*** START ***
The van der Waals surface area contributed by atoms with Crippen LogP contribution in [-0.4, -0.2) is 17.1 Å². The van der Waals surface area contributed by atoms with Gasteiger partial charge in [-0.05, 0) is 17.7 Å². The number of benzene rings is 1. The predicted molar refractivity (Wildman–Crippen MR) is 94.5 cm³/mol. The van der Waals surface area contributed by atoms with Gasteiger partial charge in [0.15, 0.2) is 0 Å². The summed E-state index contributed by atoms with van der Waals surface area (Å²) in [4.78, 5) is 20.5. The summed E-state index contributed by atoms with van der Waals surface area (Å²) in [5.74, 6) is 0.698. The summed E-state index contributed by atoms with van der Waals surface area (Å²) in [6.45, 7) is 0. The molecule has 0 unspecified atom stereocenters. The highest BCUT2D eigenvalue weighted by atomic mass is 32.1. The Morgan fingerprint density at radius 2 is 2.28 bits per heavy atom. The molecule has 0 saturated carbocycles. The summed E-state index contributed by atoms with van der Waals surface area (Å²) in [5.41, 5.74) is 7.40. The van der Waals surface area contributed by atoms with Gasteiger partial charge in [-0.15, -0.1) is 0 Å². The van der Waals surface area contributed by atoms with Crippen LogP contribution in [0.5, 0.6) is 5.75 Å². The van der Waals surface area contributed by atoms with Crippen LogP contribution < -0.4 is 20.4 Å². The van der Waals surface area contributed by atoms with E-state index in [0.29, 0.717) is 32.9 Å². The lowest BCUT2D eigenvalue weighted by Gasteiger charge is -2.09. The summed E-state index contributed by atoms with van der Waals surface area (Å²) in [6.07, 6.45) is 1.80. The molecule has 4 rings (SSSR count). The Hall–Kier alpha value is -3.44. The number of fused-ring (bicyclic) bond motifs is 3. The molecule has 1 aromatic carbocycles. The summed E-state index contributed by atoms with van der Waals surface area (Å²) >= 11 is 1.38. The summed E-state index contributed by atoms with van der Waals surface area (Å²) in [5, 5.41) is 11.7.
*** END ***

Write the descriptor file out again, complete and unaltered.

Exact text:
The van der Waals surface area contributed by atoms with Crippen LogP contribution in [-0.4, -0.2) is 17.1 Å². The van der Waals surface area contributed by atoms with Gasteiger partial charge in [-0.05, 0) is 17.7 Å². The number of benzene rings is 1. The predicted molar refractivity (Wildman–Crippen MR) is 94.5 cm³/mol. The van der Waals surface area contributed by atoms with Gasteiger partial charge in [0.15, 0.2) is 0 Å². The summed E-state index contributed by atoms with van der Waals surface area (Å²) in [4.78, 5) is 20.5. The summed E-state index contributed by atoms with van der Waals surface area (Å²) in [5.74, 6) is 0.698. The summed E-state index contributed by atoms with van der Waals surface area (Å²) in [6.45, 7) is 0. The molecule has 0 unspecified atom stereocenters. The highest BCUT2D eigenvalue weighted by atomic mass is 32.1. The Morgan fingerprint density at radius 2 is 2.28 bits per heavy atom. The molecule has 0 saturated carbocycles. The summed E-state index contributed by atoms with van der Waals surface area (Å²) in [5.41, 5.74) is 7.40. The van der Waals surface area contributed by atoms with Gasteiger partial charge in [-0.15, -0.1) is 0 Å². The van der Waals surface area contributed by atoms with Crippen LogP contribution in [0.5, 0.6) is 5.75 Å². The van der Waals surface area contributed by atoms with Crippen LogP contribution < -0.4 is 20.4 Å². The van der Waals surface area contributed by atoms with E-state index in [0.29, 0.717) is 32.9 Å². The lowest BCUT2D eigenvalue weighted by Gasteiger charge is -2.09. The summed E-state index contributed by atoms with van der Waals surface area (Å²) in [6.07, 6.45) is 1.80. The molecule has 4 rings (SSSR count). The Hall–Kier alpha value is -3.44. The number of fused-ring (bicyclic) bond motifs is 3. The molecule has 1 aromatic carbocycles. The summed E-state index contributed by atoms with van der Waals surface area (Å²) >= 11 is 1.38. The summed E-state index contributed by atoms with van der Waals surface area (Å²) in [5, 5.41) is 11.7.